Skyline Constructions, a local developer, is constructing its most expensive project near Resthouse Road—a posh, residential neighbourhood.
The plan is to build a niche project with only six 7,000 sq. ft apartments in both single-level and duplex formats. Each apartment will cost Rs14-15 crore.
Two senior marketing executives at the company, none of whom wanted to be identified, said they would have no problems finding a buyer.
That’s a refrain other developers are singing as well.
In the past two months, Mahmood says he has closed deals in central Bangalore for apartments priced between Rs4 crore and Rs14 crore.
ETA Star’s 26-acre residential complex Greens, in west Bangalore, is around 40% unsold, but the company is still building Beau Monde, a building that will have 14 apartments, one on each floor. Each apartment will be priced at around Rs6 crore.
“Eight floors have already been constructed and the project has been designed by architect Umar Nissar,” said a spokesperson for ETA Star.
And Mantri Developers has launched its Espania project after the success of Mantri Altius, a luxury residential project in the city.
Espania has around 340 apartments and 24 penthouses, with prices starting at Rs1.15 crore and going up to Rs10 crore.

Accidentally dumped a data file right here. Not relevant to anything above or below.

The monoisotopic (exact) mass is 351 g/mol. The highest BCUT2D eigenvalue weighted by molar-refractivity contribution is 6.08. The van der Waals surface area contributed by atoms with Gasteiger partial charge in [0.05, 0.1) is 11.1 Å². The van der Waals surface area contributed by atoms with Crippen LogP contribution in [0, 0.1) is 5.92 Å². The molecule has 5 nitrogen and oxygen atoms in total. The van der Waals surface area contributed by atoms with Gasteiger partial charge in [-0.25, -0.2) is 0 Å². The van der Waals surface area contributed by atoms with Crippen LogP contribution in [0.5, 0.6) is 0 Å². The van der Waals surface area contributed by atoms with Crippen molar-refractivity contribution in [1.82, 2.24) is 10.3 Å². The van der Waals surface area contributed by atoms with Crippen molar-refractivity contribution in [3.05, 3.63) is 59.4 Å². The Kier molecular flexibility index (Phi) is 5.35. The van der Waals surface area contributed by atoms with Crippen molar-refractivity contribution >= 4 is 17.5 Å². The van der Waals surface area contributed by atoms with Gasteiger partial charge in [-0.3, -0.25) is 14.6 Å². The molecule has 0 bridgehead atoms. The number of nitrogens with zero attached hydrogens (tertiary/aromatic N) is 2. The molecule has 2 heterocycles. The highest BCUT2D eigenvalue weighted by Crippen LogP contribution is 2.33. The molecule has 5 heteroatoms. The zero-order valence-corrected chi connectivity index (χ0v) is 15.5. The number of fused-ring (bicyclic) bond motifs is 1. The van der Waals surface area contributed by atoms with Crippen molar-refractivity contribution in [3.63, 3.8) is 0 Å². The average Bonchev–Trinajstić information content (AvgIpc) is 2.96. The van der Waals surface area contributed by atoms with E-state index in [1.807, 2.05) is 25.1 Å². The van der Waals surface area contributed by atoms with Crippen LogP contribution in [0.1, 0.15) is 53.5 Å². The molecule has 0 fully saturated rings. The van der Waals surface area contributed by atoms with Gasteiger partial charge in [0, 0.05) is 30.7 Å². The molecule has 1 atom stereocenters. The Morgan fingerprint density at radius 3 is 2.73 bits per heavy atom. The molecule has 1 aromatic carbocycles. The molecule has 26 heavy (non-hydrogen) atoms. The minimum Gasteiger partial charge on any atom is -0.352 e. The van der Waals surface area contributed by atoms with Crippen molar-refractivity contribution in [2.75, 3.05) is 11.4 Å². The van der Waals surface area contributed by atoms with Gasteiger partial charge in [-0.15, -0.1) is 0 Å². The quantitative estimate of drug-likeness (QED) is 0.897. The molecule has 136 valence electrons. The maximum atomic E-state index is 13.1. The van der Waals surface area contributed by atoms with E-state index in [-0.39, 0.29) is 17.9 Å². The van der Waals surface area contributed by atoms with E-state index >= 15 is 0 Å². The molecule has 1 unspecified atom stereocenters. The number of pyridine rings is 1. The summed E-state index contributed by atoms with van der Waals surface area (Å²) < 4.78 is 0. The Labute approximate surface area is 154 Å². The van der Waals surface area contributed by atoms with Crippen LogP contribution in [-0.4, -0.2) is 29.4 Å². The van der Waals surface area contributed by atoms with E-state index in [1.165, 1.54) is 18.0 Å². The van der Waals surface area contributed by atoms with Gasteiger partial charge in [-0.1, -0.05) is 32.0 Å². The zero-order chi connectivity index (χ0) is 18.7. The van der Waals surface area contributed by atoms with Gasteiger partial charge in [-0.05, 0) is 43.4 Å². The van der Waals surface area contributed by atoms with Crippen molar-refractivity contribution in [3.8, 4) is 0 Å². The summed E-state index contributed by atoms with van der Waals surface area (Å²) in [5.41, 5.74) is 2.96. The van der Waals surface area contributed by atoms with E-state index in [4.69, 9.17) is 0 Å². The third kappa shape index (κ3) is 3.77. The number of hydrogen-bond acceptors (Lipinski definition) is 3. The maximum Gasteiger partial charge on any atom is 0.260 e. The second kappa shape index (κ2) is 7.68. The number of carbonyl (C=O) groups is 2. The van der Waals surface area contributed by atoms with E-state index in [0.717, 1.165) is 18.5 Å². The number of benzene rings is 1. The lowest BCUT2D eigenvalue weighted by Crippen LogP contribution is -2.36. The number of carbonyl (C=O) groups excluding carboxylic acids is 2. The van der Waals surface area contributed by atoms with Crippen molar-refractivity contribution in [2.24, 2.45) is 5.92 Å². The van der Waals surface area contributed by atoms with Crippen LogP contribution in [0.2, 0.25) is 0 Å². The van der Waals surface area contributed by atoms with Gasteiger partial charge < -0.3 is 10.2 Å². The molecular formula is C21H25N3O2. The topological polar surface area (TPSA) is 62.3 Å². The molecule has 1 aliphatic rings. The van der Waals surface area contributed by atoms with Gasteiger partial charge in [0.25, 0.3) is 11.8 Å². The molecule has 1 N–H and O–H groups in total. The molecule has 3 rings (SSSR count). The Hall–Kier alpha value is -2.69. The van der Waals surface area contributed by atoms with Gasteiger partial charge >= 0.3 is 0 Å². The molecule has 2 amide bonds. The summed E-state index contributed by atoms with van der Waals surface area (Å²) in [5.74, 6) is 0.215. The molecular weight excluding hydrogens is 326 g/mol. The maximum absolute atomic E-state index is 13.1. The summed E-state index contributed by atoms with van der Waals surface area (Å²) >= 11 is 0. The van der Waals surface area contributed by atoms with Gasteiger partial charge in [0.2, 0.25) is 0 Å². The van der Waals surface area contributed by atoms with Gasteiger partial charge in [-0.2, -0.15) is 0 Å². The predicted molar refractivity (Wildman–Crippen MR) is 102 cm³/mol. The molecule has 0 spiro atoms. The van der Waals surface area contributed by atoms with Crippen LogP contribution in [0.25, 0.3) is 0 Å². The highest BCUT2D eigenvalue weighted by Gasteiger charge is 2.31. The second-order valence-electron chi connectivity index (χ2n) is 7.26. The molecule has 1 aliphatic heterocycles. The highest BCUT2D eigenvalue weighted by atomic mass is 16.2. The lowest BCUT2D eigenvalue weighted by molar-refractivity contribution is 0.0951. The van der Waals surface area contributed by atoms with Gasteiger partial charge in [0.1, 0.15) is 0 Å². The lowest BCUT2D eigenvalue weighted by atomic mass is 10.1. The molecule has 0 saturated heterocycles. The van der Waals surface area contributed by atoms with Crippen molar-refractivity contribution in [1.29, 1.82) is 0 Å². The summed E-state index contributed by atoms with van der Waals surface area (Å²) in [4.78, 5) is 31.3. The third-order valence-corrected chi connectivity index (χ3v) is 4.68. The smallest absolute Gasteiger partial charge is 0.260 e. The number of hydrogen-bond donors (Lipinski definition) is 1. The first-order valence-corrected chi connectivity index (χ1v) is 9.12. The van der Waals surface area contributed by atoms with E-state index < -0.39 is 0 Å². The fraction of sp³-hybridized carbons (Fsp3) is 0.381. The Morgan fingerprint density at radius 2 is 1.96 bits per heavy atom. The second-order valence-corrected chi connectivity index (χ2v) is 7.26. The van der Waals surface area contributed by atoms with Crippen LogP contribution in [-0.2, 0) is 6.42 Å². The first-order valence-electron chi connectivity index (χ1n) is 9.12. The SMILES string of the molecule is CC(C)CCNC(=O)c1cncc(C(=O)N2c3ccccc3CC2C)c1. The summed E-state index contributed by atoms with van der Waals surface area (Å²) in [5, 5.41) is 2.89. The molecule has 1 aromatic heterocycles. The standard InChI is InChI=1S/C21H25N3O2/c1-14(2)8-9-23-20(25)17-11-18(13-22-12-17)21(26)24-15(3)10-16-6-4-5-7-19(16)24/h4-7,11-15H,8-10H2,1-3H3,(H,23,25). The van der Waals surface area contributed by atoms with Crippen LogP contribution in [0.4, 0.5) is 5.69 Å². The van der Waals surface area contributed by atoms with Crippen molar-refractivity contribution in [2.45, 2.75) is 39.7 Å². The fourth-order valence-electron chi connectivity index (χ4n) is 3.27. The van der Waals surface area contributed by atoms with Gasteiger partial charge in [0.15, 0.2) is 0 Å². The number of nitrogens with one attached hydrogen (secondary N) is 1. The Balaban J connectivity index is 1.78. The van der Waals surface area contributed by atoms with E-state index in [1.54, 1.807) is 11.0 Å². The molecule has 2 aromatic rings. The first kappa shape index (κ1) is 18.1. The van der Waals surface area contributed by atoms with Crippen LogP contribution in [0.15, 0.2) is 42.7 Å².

“There is a certain snob value attached to these projects and though it’s a relatively new phenomenon in Bangalore, we have seen good demand,” said Snehal Mantri, director (marketing) at Mantri Developers.
To be sure, luxury housing isn’t a new concept in India. Mumbai has featured in global housing surveys as one of the most expensive realty locations, with properties at south Mumbai’s Altamount Road priced at Rs98,500 a sq. ft.
Bangalore’s luxury market has been subdued in comparison, with most people in the city opting to buy land and build independent homes, however small, often with an attached garden.
Urban planners and property consultants believe the concept of high-end apartments has emerged after large-scale immigration into Bangalore happened due to the IT boom and land prices started rising.
“Bangalore changed with the wealth that large IT companies brought into it and (with) developers who came in and set new building patterns that led to the city’s cosmopolitan development,” said A. Ravindra, adviser (urban affairs) to the chief minister of Karnataka.
The shift from villas to apartments is a natural movement, he added.
Still, some property consultants and developers say that it will be difficult to sell apartments costing over Rs5 crore—one reason why most luxury projects are small in scale.
Girish Puravankara-founded start-up Lalith Gangadhar Constructions Pvt. Ltd (LGCL) has kept the average price of its villas in its Ashlar project at Rs2 crore.
“There are buyers for more expensive properties, but they have to find real value to invest in them,” said Puravankara, a cousin of Ravi Puravankara, promoter of Puravankara Projects Ltd, and who quit that firm in 2007 to set up LGCL.